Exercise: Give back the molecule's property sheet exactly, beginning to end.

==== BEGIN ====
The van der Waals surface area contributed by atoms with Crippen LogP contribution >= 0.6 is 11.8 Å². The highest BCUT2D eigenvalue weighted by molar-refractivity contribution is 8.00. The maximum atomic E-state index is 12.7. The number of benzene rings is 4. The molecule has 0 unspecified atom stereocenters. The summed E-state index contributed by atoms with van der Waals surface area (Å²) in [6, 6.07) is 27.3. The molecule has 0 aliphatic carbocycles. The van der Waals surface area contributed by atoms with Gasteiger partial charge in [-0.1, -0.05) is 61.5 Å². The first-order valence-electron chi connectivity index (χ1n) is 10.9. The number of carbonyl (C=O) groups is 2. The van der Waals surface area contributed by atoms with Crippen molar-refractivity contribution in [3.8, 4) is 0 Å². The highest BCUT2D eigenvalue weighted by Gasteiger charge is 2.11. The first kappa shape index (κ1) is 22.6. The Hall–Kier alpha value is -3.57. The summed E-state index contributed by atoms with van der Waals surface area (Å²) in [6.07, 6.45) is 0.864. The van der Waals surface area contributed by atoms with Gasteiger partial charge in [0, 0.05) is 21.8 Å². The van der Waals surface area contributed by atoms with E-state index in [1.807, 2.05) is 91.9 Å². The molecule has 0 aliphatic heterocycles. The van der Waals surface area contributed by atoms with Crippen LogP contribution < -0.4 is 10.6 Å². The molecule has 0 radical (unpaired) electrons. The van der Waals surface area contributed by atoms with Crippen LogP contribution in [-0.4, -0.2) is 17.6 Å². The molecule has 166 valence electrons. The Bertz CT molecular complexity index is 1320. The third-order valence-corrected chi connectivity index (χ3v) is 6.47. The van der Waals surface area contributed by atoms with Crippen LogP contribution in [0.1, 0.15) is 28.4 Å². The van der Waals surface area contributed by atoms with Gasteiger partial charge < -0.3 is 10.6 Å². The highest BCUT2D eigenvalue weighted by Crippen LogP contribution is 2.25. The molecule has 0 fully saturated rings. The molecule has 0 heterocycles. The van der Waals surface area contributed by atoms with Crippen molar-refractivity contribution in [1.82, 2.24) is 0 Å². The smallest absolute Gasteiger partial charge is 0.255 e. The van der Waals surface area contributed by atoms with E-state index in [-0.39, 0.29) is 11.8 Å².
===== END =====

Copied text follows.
The van der Waals surface area contributed by atoms with Crippen LogP contribution >= 0.6 is 11.8 Å². The highest BCUT2D eigenvalue weighted by molar-refractivity contribution is 8.00. The maximum atomic E-state index is 12.7. The number of benzene rings is 4. The molecule has 0 unspecified atom stereocenters. The summed E-state index contributed by atoms with van der Waals surface area (Å²) in [6, 6.07) is 27.3. The molecule has 0 aliphatic carbocycles. The van der Waals surface area contributed by atoms with Gasteiger partial charge in [-0.1, -0.05) is 61.5 Å². The first-order valence-electron chi connectivity index (χ1n) is 10.9. The number of carbonyl (C=O) groups is 2. The van der Waals surface area contributed by atoms with Crippen molar-refractivity contribution in [3.8, 4) is 0 Å². The highest BCUT2D eigenvalue weighted by Gasteiger charge is 2.11. The first kappa shape index (κ1) is 22.6. The Hall–Kier alpha value is -3.57. The summed E-state index contributed by atoms with van der Waals surface area (Å²) in [6.07, 6.45) is 0.864. The van der Waals surface area contributed by atoms with Gasteiger partial charge in [0, 0.05) is 21.8 Å². The van der Waals surface area contributed by atoms with E-state index in [1.807, 2.05) is 91.9 Å². The molecule has 0 aliphatic heterocycles. The van der Waals surface area contributed by atoms with Crippen LogP contribution < -0.4 is 10.6 Å². The molecule has 0 radical (unpaired) electrons. The van der Waals surface area contributed by atoms with Crippen LogP contribution in [-0.4, -0.2) is 17.6 Å². The molecule has 166 valence electrons. The Bertz CT molecular complexity index is 1320. The third-order valence-corrected chi connectivity index (χ3v) is 6.47. The van der Waals surface area contributed by atoms with Crippen LogP contribution in [0.1, 0.15) is 28.4 Å². The van der Waals surface area contributed by atoms with Gasteiger partial charge < -0.3 is 10.6 Å². The highest BCUT2D eigenvalue weighted by Crippen LogP contribution is 2.25. The molecule has 0 fully saturated rings. The molecule has 0 heterocycles. The van der Waals surface area contributed by atoms with Crippen molar-refractivity contribution in [1.82, 2.24) is 0 Å². The smallest absolute Gasteiger partial charge is 0.255 e. The van der Waals surface area contributed by atoms with E-state index in [-0.39, 0.29) is 11.8 Å².